11:30 – Jeff: Jim Gusella – slime mold have a Huntingtin gene, and we can learn what the gene normally does by studying it

11:15 – Jeff: PREDICT-HD has 10 years of brain imaging from 657 subjects, allowing investigators to understand how HD changes brains

11:16 – Ed: MRI scans can pick up widespread brain changes as far as 15 years before symptom onset- Elizabeth Aylward/PREDICT-HD study

11:30 – Jeff: HD patients with different symptoms – psychiatric, movement or thinking – have different shaped brains – Elizabeth Aylward

11:42 – Jeff: Tony Hannan tells us that making the lives if mice more exciting improves HD symptoms

11:49 – Ed: HD mice that are more active have chemical and gene control changes that improve the connections between neurons

11:59 – Ed: could drugs mimic or enhance the beneficial effects of staying active in HD? Tony Hannan is working on it

12:17 – Ed: Colin Masters studies harmful proteins in Alzheimer’s & thinks lessons learned in AD could help us to crack Huntington’s

12:20 – Ed: Huntingtin protein binds to copper atoms. Drugs that affect this might alter how harmful the protein is. Trial being planned

12:24 – Ed: Prana Biotech 12-site study of PBT2 drug aiming to reduce HD damage by influencing copper levels, starting late 2011 in Aus & USA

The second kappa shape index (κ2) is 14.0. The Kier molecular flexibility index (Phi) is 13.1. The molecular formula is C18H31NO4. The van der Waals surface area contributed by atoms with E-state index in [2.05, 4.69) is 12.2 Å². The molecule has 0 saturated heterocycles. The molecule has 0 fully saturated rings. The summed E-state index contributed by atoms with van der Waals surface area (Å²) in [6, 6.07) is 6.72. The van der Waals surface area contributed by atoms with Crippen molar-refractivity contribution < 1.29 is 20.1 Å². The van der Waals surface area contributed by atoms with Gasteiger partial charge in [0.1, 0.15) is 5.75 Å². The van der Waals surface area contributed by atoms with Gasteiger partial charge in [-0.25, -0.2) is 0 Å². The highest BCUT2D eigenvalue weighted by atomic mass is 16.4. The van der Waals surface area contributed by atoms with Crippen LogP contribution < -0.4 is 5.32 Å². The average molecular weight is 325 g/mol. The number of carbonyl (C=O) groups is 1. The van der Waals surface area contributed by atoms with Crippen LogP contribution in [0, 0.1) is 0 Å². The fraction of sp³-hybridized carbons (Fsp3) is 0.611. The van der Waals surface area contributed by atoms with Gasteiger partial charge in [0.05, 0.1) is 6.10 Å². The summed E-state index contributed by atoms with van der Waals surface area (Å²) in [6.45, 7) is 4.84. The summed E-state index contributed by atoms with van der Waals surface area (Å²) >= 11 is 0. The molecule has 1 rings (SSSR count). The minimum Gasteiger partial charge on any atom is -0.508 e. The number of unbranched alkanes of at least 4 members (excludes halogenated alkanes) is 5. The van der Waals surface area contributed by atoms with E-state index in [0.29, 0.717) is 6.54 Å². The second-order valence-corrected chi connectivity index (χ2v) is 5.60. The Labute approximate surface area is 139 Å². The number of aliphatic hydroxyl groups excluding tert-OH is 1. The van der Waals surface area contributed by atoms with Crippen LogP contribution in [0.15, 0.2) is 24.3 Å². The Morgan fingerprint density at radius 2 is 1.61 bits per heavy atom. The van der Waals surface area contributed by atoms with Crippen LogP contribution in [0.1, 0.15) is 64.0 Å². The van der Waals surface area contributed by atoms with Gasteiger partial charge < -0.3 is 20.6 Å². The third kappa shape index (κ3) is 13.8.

13:37 – Ed now reporting from session on ‘Clinical care: youth and young’. Jeff’s in the ‘Basic science: therapeutic strategies’ session

13:51 – Jeff: Isis pharma has three separate strategies to reduce levels of the mutant Huntington protein, all looking good!

13:58 – Ed: We’re only just discovering how the brain develops during teenage years. This needs to be studied in HD- Dr Nicholas Allen

14:00 – Jeff: Short-term treatment of HD mice with drugs that reduce mutant Huntington levels has long term benefit – Don Cleveland

14:12 – Ed: Visit hdyo.org – the HD youth organisation, launching Jan ‘12. International support network for young people affected by HD

14:16 – Ed: HDYO will provide info for kids, teens, young adults & parents – translated into several languages

14:37 – Ed: Moving testimonies from HD family members. People’s ability to remain strong against extraordinary adversity never fails to amaze

14:45 – Ed: Euro-HD network survey of young ppl reveals lack of support and info about many aspects of life with HD, HDYO.org will help

15:00 – Jeff: Xiao-Jiang Li is moving beyond mice, making pig and monkey models of HD